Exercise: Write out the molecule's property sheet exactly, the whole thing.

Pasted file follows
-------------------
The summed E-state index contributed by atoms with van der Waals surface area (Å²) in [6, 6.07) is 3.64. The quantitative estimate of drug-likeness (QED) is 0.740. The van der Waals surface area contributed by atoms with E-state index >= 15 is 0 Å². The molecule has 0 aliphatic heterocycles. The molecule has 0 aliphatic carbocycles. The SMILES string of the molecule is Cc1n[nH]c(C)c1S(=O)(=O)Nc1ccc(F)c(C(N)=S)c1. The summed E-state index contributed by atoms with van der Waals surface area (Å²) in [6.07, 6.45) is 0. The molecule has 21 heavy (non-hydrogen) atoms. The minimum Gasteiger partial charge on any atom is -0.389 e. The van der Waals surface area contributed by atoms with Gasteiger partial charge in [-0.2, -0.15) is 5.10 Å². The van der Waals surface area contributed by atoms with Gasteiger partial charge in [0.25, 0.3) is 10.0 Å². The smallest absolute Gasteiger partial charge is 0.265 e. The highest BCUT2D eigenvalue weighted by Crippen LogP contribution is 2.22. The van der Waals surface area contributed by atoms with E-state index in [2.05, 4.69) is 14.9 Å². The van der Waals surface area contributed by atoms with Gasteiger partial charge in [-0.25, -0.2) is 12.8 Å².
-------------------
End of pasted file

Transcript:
The summed E-state index contributed by atoms with van der Waals surface area (Å²) in [6, 6.07) is 3.64. The quantitative estimate of drug-likeness (QED) is 0.740. The van der Waals surface area contributed by atoms with E-state index >= 15 is 0 Å². The molecule has 0 aliphatic heterocycles. The molecule has 0 aliphatic carbocycles. The SMILES string of the molecule is Cc1n[nH]c(C)c1S(=O)(=O)Nc1ccc(F)c(C(N)=S)c1. The summed E-state index contributed by atoms with van der Waals surface area (Å²) in [6.07, 6.45) is 0. The molecule has 21 heavy (non-hydrogen) atoms. The minimum Gasteiger partial charge on any atom is -0.389 e. The van der Waals surface area contributed by atoms with Gasteiger partial charge in [-0.2, -0.15) is 5.10 Å². The van der Waals surface area contributed by atoms with Gasteiger partial charge in [0.25, 0.3) is 10.0 Å². The smallest absolute Gasteiger partial charge is 0.265 e. The highest BCUT2D eigenvalue weighted by Crippen LogP contribution is 2.22. The van der Waals surface area contributed by atoms with E-state index in [2.05, 4.69) is 14.9 Å². The van der Waals surface area contributed by atoms with Gasteiger partial charge in [-0.25, -0.2) is 12.8 Å².